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Donald Trump indictment: What are the charges Trump is facing over 2020 election probe?

A sweeping federal indictment outlines alleged attempts to fraudulently subvert the 2020 election

Alex Woodward
Thursday 03 August 2023 11:43 BST
Special Counsel Jack Smith announces indictment against Donald Trump in Jan 6 probe

A four-count federal indictment against Donald Trump accuses the former president of conspiring with his allies to overturn the results of a democratic election and deprive Americans of their constitutional rights in the aftermath of the 2020 presidential election.

Mr Trump knew he had lost the election but continued to pursue efforts to remain in power, including the so-called alternate elector scheme to fraudulently certify the results submitted to Congress, according to federal prosecutors.

A detailed, 45-page federal indictment on 1 August outlines three criminal conspiracies and Mr Trump’s alleged obstruction of the certification of Joe Biden’s victory in the 2020 election, a multi-state scheme built on a legacy of lies and conspiracy theories to undermine the democratic process.

The indictment also lists six unnamed co-conspirators who are likely to include Trump-connected attorneys and former administration officials and advisers.

Charges include conspiracy to defraud the United States, conspiracy to obstruct an official proceeding, obstruction and attempt to obstruct an official proceeding, and conspiracy against rights.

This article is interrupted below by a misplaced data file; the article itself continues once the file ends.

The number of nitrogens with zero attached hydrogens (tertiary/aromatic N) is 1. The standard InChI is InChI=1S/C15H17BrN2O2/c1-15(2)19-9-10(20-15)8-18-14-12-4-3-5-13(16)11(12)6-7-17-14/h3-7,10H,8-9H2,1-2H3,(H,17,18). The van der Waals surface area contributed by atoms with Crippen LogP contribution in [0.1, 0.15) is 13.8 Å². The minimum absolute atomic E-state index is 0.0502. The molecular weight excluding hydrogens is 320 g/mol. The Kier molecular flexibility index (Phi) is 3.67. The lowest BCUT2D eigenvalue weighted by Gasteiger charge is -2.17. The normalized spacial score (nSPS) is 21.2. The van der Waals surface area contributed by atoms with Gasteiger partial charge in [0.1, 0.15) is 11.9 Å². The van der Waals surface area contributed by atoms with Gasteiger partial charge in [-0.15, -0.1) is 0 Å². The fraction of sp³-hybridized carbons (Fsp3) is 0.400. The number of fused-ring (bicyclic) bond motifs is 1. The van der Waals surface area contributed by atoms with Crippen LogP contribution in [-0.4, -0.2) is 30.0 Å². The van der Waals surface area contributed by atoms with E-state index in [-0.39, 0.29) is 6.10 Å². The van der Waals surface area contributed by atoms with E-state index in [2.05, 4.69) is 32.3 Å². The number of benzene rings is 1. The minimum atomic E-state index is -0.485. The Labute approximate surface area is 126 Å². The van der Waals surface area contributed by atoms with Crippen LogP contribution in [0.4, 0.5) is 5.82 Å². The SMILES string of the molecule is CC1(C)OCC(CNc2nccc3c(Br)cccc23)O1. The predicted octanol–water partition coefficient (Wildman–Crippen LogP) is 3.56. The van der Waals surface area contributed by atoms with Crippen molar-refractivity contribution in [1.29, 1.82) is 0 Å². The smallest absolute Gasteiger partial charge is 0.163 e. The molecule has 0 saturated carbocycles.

“Despite having lost, [Mr Trump] was determined to remain in power,” according to the indictment. “These claims were false, and the Defendant knew that they were false. In fact, the Defendant was notified repeatedly that his claims were untrue – often by the people on whom he relied for candid advice on important matters, and who were best positioned to know the facts – and he deliberately disregarded the truth.”

Obstruction of an official proceeding

The crime of obstruction of an official proceeding has already been brought against hundreds of people in connection with the attack on the US Capitol on 6 January, 2021.

The House select committee and a federal judge who was involved in cases stemming from its inquiry previously argued that there is evidence that Mr Trump sought to corruptly obstruct the certification of electoral college votes in Congress – a crime punishable by up to 20 years in prison, if convicted.

Then-President Trump exploited the violence at the Capitol, fuelled by his ongoing and baseless narrative that the election was “stolen” from him, by calling on lawmakers to pause the certification of the election results, according to the indictment.

Conspiracy to defraud the United States

That same federal judge and the House select committee also have argued that there is evidence to convict Mr Trump on a charge of conspiracy to defraud the government, which is punishable by up to five years in prison.

Mr Trump’s efforts through his legal team and his inner circle to block the certification of Mr Biden’s victory in states that he lost, while falsely claiming widespread voter fraud and manipulation had stolen the election from him, form the basis for that charge in the federal indictment against him.